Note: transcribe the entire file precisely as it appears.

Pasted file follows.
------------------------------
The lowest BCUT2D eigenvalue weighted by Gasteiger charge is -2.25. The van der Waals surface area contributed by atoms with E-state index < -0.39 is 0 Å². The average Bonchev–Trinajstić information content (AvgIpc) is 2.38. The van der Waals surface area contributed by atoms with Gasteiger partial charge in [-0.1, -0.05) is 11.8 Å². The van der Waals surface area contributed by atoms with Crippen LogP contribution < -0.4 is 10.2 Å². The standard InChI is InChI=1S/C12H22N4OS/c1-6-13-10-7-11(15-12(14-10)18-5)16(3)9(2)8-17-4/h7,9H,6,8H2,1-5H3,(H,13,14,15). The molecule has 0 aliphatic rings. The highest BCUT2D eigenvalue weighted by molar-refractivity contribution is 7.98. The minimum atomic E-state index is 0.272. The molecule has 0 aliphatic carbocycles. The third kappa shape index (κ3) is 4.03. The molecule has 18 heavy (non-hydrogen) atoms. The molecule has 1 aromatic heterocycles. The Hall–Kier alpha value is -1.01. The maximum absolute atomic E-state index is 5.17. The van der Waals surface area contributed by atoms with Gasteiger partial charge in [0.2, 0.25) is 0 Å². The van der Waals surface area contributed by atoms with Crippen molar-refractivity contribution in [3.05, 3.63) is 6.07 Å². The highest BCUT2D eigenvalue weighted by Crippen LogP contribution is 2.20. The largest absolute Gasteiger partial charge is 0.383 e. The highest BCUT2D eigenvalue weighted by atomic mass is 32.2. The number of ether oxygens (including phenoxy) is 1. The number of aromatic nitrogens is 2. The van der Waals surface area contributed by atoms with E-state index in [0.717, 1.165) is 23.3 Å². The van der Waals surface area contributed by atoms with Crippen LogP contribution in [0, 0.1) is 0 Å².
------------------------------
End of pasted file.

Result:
The lowest BCUT2D eigenvalue weighted by Gasteiger charge is -2.25. The van der Waals surface area contributed by atoms with E-state index < -0.39 is 0 Å². The average Bonchev–Trinajstić information content (AvgIpc) is 2.38. The van der Waals surface area contributed by atoms with Gasteiger partial charge in [-0.1, -0.05) is 11.8 Å². The van der Waals surface area contributed by atoms with Crippen LogP contribution < -0.4 is 10.2 Å². The standard InChI is InChI=1S/C12H22N4OS/c1-6-13-10-7-11(15-12(14-10)18-5)16(3)9(2)8-17-4/h7,9H,6,8H2,1-5H3,(H,13,14,15). The molecule has 0 aliphatic rings. The highest BCUT2D eigenvalue weighted by molar-refractivity contribution is 7.98. The minimum atomic E-state index is 0.272. The molecule has 0 aliphatic carbocycles. The third kappa shape index (κ3) is 4.03. The molecule has 18 heavy (non-hydrogen) atoms. The molecule has 1 aromatic heterocycles. The Hall–Kier alpha value is -1.01. The maximum absolute atomic E-state index is 5.17. The van der Waals surface area contributed by atoms with Gasteiger partial charge in [0.2, 0.25) is 0 Å². The van der Waals surface area contributed by atoms with Crippen molar-refractivity contribution in [3.05, 3.63) is 6.07 Å². The highest BCUT2D eigenvalue weighted by Crippen LogP contribution is 2.20. The largest absolute Gasteiger partial charge is 0.383 e. The highest BCUT2D eigenvalue weighted by atomic mass is 32.2. The number of ether oxygens (including phenoxy) is 1. The number of aromatic nitrogens is 2. The van der Waals surface area contributed by atoms with E-state index in [0.717, 1.165) is 23.3 Å². The van der Waals surface area contributed by atoms with Crippen LogP contribution in [0, 0.1) is 0 Å².